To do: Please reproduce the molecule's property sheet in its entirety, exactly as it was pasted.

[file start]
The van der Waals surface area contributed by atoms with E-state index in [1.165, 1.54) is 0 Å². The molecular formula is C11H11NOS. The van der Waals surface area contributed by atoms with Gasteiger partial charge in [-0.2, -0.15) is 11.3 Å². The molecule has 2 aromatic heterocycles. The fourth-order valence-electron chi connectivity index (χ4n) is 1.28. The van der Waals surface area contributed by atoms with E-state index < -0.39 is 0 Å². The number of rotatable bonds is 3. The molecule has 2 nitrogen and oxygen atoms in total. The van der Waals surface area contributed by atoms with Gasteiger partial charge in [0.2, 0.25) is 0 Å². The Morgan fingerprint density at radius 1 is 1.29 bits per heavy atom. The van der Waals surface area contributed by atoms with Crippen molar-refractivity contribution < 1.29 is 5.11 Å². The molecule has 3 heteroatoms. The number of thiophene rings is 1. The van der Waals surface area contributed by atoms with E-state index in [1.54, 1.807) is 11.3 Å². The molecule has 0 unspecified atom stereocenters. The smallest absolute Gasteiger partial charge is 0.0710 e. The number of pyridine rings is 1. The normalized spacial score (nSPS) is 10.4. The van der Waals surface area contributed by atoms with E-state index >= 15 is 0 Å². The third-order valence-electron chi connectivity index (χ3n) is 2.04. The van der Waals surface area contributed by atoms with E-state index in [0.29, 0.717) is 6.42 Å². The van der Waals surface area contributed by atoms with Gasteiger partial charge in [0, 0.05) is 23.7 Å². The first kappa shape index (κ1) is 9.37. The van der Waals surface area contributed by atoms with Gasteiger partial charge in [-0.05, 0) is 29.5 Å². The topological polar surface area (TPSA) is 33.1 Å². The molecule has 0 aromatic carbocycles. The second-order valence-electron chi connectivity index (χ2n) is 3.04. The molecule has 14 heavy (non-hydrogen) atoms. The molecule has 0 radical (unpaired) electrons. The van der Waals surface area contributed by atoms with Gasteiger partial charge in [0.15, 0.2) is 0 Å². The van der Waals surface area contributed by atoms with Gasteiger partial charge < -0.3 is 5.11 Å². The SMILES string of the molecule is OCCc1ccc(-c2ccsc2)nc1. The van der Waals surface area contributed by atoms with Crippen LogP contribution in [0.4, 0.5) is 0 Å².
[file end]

The van der Waals surface area contributed by atoms with E-state index in [1.165, 1.54) is 0 Å². The molecular formula is C11H11NOS. The van der Waals surface area contributed by atoms with Gasteiger partial charge in [-0.2, -0.15) is 11.3 Å². The molecule has 2 aromatic heterocycles. The fourth-order valence-electron chi connectivity index (χ4n) is 1.28. The van der Waals surface area contributed by atoms with E-state index < -0.39 is 0 Å². The number of rotatable bonds is 3. The molecule has 2 nitrogen and oxygen atoms in total. The van der Waals surface area contributed by atoms with Gasteiger partial charge in [0.2, 0.25) is 0 Å². The Morgan fingerprint density at radius 1 is 1.29 bits per heavy atom. The van der Waals surface area contributed by atoms with Crippen molar-refractivity contribution < 1.29 is 5.11 Å². The molecule has 3 heteroatoms. The number of thiophene rings is 1. The van der Waals surface area contributed by atoms with E-state index in [1.54, 1.807) is 11.3 Å². The molecule has 0 unspecified atom stereocenters. The smallest absolute Gasteiger partial charge is 0.0710 e. The number of pyridine rings is 1. The normalized spacial score (nSPS) is 10.4. The van der Waals surface area contributed by atoms with E-state index >= 15 is 0 Å². The third-order valence-electron chi connectivity index (χ3n) is 2.04. The van der Waals surface area contributed by atoms with E-state index in [0.29, 0.717) is 6.42 Å². The van der Waals surface area contributed by atoms with Gasteiger partial charge in [0, 0.05) is 23.7 Å². The first kappa shape index (κ1) is 9.37. The van der Waals surface area contributed by atoms with Gasteiger partial charge in [-0.05, 0) is 29.5 Å². The topological polar surface area (TPSA) is 33.1 Å². The molecule has 0 aromatic carbocycles. The second-order valence-electron chi connectivity index (χ2n) is 3.04. The molecule has 14 heavy (non-hydrogen) atoms. The molecule has 0 radical (unpaired) electrons. The van der Waals surface area contributed by atoms with Gasteiger partial charge in [0.15, 0.2) is 0 Å². The van der Waals surface area contributed by atoms with Gasteiger partial charge < -0.3 is 5.11 Å². The SMILES string of the molecule is OCCc1ccc(-c2ccsc2)nc1. The van der Waals surface area contributed by atoms with Crippen LogP contribution in [0.4, 0.5) is 0 Å².